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I'm going through a really hard time finding the answer to the question below, about inheritance and OOP. Can anyone please help?

Here is the question :

Let's assume that I have a class named ServiceManager inside an assembly named KioskFramework, which implements 2 different interfaces named IServiceManager and IServiceProvider.

public interface IServiceManager
{
    string SerialNumber { get; }
    string Description { get; set; }

    int DoFoo(IServiceManager instance, int a, int b);
}

public interface IServiceProvider
{
    void DoSomethingRESTRICTED();
}

class ServiceManager : IServiceManager, IServiceProvider
{
    public void DoSomethingRESTRICTED();

    …  // some other properties and methods...

    public string SerialNumber { get { … } }

    public string Description { get { … } set { … } }

    public int DoFoo(int a, int b)
    {
       …
    }
}

I have another class named MonitoringService inside an assembly named KioskFramework.MonitoringService, which uses certain properties of ServiceManager class (The ones that are defined in the IServiceManager).

class MonitoringService
{
    …  // some other properties and methods...

    public int DoBar(IServiceManager instance, int a, int b)
    {
       // an example to show that I need access to ServiceManager's properties
       return instance.SerialNumber.Length + 
              instance.Description.Length + 
              instance.DooFoo(a, b);
    }
}

All I want to do is, that I want to be able to use that certain properties in MonitoringService, but no other class or assembly (such as ControllingService inside KioskFramework.ControllingService), could access that properties.

class ControllingService
{
    public void DoSomethingElse(IServiceProvider instance)
    {
        // this method should not have access to the IServiceManager's 
        // properties and methods, even if it has an instance of
        // IServiceProvider, or even if it has referenced the assembly 
        // containing IServiceManager interface
    }
}

Is it possible? How? Is there a design pattern for solving this?

Maybe I'm thinking in a wrong manner or way, but my goal is to restrict certain members of a class to only be seen/used in certain assemblies not all of them.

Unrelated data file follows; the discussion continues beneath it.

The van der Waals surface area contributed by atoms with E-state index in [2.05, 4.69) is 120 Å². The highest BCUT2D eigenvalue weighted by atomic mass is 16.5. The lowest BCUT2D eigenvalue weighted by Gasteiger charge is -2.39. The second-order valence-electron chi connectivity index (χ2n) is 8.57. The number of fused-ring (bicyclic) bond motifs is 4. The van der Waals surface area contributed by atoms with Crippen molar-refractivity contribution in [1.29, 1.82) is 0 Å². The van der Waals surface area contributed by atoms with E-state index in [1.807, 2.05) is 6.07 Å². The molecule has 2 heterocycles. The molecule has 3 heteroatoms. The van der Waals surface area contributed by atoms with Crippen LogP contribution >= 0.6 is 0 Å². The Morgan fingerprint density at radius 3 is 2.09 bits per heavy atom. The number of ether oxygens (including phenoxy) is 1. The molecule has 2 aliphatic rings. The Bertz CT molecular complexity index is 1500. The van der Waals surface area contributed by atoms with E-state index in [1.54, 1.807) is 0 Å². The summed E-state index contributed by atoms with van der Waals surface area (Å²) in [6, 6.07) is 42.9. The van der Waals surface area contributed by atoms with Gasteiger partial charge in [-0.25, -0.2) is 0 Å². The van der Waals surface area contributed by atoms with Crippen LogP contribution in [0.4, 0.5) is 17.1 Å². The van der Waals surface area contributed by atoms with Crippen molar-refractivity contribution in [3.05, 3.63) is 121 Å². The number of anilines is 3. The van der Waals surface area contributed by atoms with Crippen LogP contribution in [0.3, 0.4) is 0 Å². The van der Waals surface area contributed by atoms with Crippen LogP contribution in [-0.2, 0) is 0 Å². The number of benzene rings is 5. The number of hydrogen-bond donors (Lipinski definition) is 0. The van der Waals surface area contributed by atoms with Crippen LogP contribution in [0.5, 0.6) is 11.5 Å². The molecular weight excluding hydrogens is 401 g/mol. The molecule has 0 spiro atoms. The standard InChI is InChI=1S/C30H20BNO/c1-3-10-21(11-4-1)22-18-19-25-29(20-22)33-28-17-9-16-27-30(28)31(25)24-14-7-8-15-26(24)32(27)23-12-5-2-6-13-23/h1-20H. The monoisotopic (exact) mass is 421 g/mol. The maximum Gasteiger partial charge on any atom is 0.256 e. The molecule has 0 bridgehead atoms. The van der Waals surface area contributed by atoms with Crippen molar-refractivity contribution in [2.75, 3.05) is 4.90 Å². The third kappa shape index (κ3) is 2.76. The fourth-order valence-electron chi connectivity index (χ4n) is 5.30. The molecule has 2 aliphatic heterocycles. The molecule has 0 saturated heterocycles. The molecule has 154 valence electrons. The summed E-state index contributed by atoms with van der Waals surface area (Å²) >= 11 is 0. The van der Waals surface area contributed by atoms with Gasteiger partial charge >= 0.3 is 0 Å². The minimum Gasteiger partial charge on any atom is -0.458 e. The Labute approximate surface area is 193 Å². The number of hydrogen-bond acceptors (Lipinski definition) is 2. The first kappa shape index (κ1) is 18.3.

edit : After Mark Cidade's answer, I edited this post, to say that I don't want to expose other internal members and classes of "KioskFramework" assembly to "KioskFramework.MonitoringService" assembly.

Thanks in advance.

share|improve this question
    
Why was this down-voted? – IAbstract Sep 1 '11 at 16:57
    
What was down-Voted? – Arashv Sep 1 '11 at 17:32
    
What if I don't want to expose all of the other internals? Anyone? – Arashv Sep 1 '11 at 17:34
up vote 4 down vote accepted

You can mark the interface as internal and apply an InternalsVisibleTo attribute to the assembly:

From KioskFramework.dll:

[assembly:InternalsVisibleTo("KioskFramework.MonitoringService")]
share|improve this answer
    
This was my first thought ...I wish there was a way to do this, though, directly on an interface. – IAbstract Sep 1 '11 at 16:56
    
so doesn't it matter that they are in two different assemblies ? Does it require "KioskFramework.MonitoringService" to be strongly named? let me tell you something. I don't want any other internal classes and members of "KioskFramework" to be visible to the "KioskFramework.MonitoringService". What about that? – Arashv Sep 1 '11 at 16:57
    
It doesn't have to be strongly named. Unfortunately, all other internal classes will have to be visible to KioskFramework.MonitoringService. You cannot get more specific here. – Mark Cidade Sep 1 '11 at 18:07
    
@Mark Cidade : Are you sure that there is no workaround or design pattern to do this? – Arashv Sep 1 '11 at 21:07
    
None that I think would be worthwhile. For example, you could make internals visible to an intermediate assembly and only expose from that assembly what you want, but I don't see that as a good idea. – Mark Cidade Sep 1 '11 at 21:15

I am not sure what your goal is - so some general pointers:

  • you can make those interfaces internal and define which assembly is allowed to see those members assembly: InternalsVisibleTo

  • you can make the members protected and access them via Reflection

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